The document partly read, “This paper seeks approval from the Country Director for a Level II restructuring of the National Social Safety Net Program Scale-Up project, an $800m Investment Project Financing. The restructuring will extend the project closing date by 18 months from June 30, 2024, to December 31, 2025. The benefit size and duration of the cash transfers under component 1 will also be changed.

“Despite earlier delays, the project remains central to the government’s ambitious plan to provide temporary cash transfer support to the population affected adversely by high inflation, particularly in the wake of the fuel subsidy removal and other macroeconomic reforms the government is undertaking. No financial or audit reports are pending, and there are no changes in the audit requirements. There have been some delays in procuring key service providers, and contract management practices are being improved by building the capacity of the PIU’s procurement team. The World Bank will keep providing embedded support to the project to improve the financial management and procurement practices.”

So far, only 39.38 per cent of the entire loan has been released to Nigeria, as there is a pending balance of about $485 million.

To mitigate the adverse effects of inflation and economic reforms, the Nigerian government plans to reach 15m households with N75,000 in temporary cash transfers, distributed in three monthly payments.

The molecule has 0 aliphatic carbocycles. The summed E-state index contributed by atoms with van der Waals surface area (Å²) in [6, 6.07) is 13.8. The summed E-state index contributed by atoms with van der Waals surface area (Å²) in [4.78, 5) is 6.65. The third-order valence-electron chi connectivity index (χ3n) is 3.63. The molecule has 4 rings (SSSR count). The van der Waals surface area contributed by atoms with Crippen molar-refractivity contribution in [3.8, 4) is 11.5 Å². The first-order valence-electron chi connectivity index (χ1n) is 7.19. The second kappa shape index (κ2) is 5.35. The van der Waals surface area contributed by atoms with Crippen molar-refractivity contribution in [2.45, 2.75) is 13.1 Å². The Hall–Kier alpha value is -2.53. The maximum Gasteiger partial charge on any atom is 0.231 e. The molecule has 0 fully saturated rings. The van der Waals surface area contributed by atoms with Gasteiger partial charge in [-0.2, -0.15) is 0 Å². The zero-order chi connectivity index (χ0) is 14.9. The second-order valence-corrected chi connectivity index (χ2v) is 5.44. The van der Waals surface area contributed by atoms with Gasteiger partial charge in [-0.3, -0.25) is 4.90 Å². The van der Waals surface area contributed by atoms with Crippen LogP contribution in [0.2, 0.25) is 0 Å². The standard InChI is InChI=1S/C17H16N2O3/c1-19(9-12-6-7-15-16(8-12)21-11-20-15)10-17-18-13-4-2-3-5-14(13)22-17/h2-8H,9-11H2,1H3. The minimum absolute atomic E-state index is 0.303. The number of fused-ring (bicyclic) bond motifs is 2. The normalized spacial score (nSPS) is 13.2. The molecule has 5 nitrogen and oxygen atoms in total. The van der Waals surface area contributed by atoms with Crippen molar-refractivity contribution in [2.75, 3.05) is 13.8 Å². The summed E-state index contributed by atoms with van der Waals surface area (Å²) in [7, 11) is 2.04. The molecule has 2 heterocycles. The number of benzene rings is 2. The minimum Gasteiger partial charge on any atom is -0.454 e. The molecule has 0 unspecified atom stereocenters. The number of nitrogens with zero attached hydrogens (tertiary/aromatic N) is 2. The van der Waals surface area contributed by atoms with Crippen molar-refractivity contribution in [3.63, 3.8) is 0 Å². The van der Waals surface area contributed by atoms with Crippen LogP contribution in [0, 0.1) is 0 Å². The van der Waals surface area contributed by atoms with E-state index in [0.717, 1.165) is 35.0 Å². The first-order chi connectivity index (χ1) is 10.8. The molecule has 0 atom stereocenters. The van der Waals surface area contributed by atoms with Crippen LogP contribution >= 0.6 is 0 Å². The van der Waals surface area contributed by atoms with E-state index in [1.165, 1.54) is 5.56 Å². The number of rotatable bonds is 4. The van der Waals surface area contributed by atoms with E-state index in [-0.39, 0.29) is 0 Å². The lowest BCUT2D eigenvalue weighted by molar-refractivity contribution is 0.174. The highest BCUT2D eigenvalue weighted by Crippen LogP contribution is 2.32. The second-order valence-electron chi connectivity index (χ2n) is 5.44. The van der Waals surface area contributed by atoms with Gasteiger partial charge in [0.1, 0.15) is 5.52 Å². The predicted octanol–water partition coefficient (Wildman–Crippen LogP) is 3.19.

“The ESR-CT will provide total benefit amounts of seventy-five thousand Naira (N75,000) to each beneficiary household, spread across three months. To be in line with the government’s announced program, and in response to increased inflation in recent years, the benefit size for cash transfers will be increased from thirty thousand Naira (N30,000) per beneficiary household, spread over six months,” it further stated.

Meanwhile, the bank has commenced preparation of a Security Risk Assessment and Management Plan which will advise on the adequate measures the project actors and stakeholders will employ to mitigate security risks.

This is because the bank recorded, “Two fatal incidents involving project staff were recorded. A project staff returning from conducting field activities was involved in a road accident and another project staff was murdered in his residence by suspected armed bandits. The project reported another road accident involving a project staff during a field exercise that resulted in leg injuries.”

The $800m loan obtained by the Federal Government attracts a maximum commitment charge rate of one-half of one per cent per annum on the Unwithdrawn Financing Balance and a service charge of three-fourths of one per cent per annum on the withdrawn credit balance, according to the document.

It also disclosed that the interest charge is one and a quarter per cent per annum on the withdrawn credit balance.

While the first payment will be 1.65 per cent of the principal amount, the last payment will be 3.40 per cent.

Also, a percentage of the principal amount of the loan is expected alongside the other charges, and this will increase over time.